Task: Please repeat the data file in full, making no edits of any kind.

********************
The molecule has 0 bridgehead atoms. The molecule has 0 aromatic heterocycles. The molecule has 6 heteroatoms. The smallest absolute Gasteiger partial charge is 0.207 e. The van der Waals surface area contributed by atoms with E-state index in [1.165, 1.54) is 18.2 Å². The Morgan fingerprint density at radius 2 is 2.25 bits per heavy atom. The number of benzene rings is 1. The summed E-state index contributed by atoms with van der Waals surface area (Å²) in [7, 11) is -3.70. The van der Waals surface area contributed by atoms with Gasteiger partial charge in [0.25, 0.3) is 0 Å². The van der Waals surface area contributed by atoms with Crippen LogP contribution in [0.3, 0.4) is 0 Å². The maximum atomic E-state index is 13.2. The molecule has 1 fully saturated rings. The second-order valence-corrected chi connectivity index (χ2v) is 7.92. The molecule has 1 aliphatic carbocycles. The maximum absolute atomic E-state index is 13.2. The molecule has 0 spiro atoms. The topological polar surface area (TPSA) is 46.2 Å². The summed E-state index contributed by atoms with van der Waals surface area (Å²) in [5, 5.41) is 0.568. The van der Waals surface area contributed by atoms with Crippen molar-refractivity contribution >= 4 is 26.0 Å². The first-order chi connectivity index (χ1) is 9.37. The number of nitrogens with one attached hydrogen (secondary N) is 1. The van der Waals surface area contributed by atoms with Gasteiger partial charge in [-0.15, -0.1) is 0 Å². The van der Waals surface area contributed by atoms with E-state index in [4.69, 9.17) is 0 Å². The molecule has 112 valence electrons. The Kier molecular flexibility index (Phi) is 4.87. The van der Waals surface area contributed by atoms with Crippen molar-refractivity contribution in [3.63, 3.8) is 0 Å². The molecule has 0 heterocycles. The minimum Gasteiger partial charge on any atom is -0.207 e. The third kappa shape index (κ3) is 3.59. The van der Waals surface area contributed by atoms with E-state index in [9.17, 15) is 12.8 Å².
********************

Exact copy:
The molecule has 0 bridgehead atoms. The molecule has 0 aromatic heterocycles. The molecule has 6 heteroatoms. The smallest absolute Gasteiger partial charge is 0.207 e. The van der Waals surface area contributed by atoms with E-state index in [1.165, 1.54) is 18.2 Å². The Morgan fingerprint density at radius 2 is 2.25 bits per heavy atom. The number of benzene rings is 1. The summed E-state index contributed by atoms with van der Waals surface area (Å²) in [7, 11) is -3.70. The van der Waals surface area contributed by atoms with Gasteiger partial charge in [0.25, 0.3) is 0 Å². The van der Waals surface area contributed by atoms with Crippen LogP contribution in [0.3, 0.4) is 0 Å². The maximum atomic E-state index is 13.2. The molecule has 1 fully saturated rings. The second-order valence-corrected chi connectivity index (χ2v) is 7.92. The molecule has 1 aliphatic carbocycles. The maximum absolute atomic E-state index is 13.2. The molecule has 0 spiro atoms. The topological polar surface area (TPSA) is 46.2 Å². The summed E-state index contributed by atoms with van der Waals surface area (Å²) in [5, 5.41) is 0.568. The van der Waals surface area contributed by atoms with Crippen molar-refractivity contribution >= 4 is 26.0 Å². The first-order chi connectivity index (χ1) is 9.37. The number of nitrogens with one attached hydrogen (secondary N) is 1. The van der Waals surface area contributed by atoms with Gasteiger partial charge in [-0.15, -0.1) is 0 Å². The van der Waals surface area contributed by atoms with E-state index in [4.69, 9.17) is 0 Å². The molecule has 112 valence electrons. The Kier molecular flexibility index (Phi) is 4.87. The van der Waals surface area contributed by atoms with Crippen molar-refractivity contribution in [3.63, 3.8) is 0 Å². The molecule has 0 heterocycles. The minimum Gasteiger partial charge on any atom is -0.207 e. The third kappa shape index (κ3) is 3.59. The van der Waals surface area contributed by atoms with E-state index in [9.17, 15) is 12.8 Å².